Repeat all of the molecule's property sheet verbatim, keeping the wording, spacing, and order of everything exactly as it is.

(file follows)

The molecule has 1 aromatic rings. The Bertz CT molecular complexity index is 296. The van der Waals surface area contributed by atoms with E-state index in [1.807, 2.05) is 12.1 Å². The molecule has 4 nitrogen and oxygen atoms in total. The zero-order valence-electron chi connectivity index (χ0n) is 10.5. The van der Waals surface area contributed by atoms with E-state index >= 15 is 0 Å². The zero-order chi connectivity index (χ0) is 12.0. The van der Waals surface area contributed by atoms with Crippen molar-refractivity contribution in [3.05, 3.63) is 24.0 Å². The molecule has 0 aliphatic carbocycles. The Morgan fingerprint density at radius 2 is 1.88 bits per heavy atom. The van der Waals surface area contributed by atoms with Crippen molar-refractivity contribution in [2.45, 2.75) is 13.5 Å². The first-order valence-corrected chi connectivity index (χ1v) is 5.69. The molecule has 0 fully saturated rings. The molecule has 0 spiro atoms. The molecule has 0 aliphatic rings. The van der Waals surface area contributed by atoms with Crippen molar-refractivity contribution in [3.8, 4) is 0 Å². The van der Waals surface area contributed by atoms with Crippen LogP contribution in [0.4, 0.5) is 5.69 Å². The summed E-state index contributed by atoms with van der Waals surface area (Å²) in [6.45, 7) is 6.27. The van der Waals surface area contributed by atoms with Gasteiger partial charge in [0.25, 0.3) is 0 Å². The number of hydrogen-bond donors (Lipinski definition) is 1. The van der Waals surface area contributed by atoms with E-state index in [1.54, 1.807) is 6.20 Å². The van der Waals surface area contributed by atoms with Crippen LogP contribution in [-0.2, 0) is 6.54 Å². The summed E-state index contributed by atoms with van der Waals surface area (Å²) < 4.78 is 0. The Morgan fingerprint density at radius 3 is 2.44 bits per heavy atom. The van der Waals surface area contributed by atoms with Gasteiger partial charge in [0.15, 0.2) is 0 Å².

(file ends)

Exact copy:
The molecule has 1 aromatic rings. The Bertz CT molecular complexity index is 296. The van der Waals surface area contributed by atoms with E-state index in [1.807, 2.05) is 12.1 Å². The molecule has 4 nitrogen and oxygen atoms in total. The zero-order valence-electron chi connectivity index (χ0n) is 10.5. The van der Waals surface area contributed by atoms with E-state index >= 15 is 0 Å². The zero-order chi connectivity index (χ0) is 12.0. The van der Waals surface area contributed by atoms with Crippen molar-refractivity contribution in [3.05, 3.63) is 24.0 Å². The molecule has 0 aliphatic carbocycles. The Morgan fingerprint density at radius 2 is 1.88 bits per heavy atom. The van der Waals surface area contributed by atoms with Crippen molar-refractivity contribution in [2.45, 2.75) is 13.5 Å². The first-order valence-corrected chi connectivity index (χ1v) is 5.69. The molecule has 0 fully saturated rings. The molecule has 0 spiro atoms. The molecule has 0 aliphatic rings. The van der Waals surface area contributed by atoms with Crippen molar-refractivity contribution in [3.8, 4) is 0 Å². The van der Waals surface area contributed by atoms with Crippen LogP contribution in [0.4, 0.5) is 5.69 Å². The summed E-state index contributed by atoms with van der Waals surface area (Å²) in [6.45, 7) is 6.27. The van der Waals surface area contributed by atoms with Gasteiger partial charge in [0.25, 0.3) is 0 Å². The number of hydrogen-bond donors (Lipinski definition) is 1. The van der Waals surface area contributed by atoms with E-state index in [1.54, 1.807) is 6.20 Å². The van der Waals surface area contributed by atoms with Crippen LogP contribution in [-0.2, 0) is 6.54 Å². The summed E-state index contributed by atoms with van der Waals surface area (Å²) < 4.78 is 0. The Morgan fingerprint density at radius 3 is 2.44 bits per heavy atom. The van der Waals surface area contributed by atoms with Gasteiger partial charge in [0.15, 0.2) is 0 Å².